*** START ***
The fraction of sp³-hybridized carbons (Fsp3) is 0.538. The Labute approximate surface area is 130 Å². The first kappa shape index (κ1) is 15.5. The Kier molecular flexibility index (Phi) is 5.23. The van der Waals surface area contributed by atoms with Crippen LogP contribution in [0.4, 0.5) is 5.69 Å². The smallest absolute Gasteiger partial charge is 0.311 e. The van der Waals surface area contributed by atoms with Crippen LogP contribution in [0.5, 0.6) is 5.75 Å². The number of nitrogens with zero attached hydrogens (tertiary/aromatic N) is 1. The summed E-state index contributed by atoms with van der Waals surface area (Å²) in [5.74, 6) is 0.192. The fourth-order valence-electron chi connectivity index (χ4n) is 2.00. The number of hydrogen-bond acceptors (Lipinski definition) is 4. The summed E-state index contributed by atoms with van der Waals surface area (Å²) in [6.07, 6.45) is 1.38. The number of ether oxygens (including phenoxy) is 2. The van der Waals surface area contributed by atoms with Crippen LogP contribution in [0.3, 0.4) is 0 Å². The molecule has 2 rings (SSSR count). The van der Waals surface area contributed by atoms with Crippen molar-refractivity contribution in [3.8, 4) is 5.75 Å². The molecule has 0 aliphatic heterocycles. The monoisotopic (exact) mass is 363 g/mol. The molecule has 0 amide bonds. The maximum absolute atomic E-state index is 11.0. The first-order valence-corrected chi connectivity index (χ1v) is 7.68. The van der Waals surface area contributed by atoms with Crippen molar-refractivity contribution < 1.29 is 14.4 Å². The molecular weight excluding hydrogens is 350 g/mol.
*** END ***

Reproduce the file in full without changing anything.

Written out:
The fraction of sp³-hybridized carbons (Fsp3) is 0.538. The Labute approximate surface area is 130 Å². The first kappa shape index (κ1) is 15.5. The Kier molecular flexibility index (Phi) is 5.23. The van der Waals surface area contributed by atoms with Crippen LogP contribution in [0.4, 0.5) is 5.69 Å². The smallest absolute Gasteiger partial charge is 0.311 e. The van der Waals surface area contributed by atoms with Crippen LogP contribution in [0.5, 0.6) is 5.75 Å². The number of nitrogens with zero attached hydrogens (tertiary/aromatic N) is 1. The summed E-state index contributed by atoms with van der Waals surface area (Å²) in [5.74, 6) is 0.192. The fourth-order valence-electron chi connectivity index (χ4n) is 2.00. The number of hydrogen-bond acceptors (Lipinski definition) is 4. The summed E-state index contributed by atoms with van der Waals surface area (Å²) in [6.07, 6.45) is 1.38. The number of ether oxygens (including phenoxy) is 2. The van der Waals surface area contributed by atoms with Crippen LogP contribution in [0.3, 0.4) is 0 Å². The molecule has 2 rings (SSSR count). The van der Waals surface area contributed by atoms with Crippen molar-refractivity contribution in [3.8, 4) is 5.75 Å². The molecule has 0 aliphatic heterocycles. The monoisotopic (exact) mass is 363 g/mol. The molecule has 0 amide bonds. The maximum absolute atomic E-state index is 11.0. The first-order valence-corrected chi connectivity index (χ1v) is 7.68. The van der Waals surface area contributed by atoms with Crippen molar-refractivity contribution < 1.29 is 14.4 Å². The molecular weight excluding hydrogens is 350 g/mol.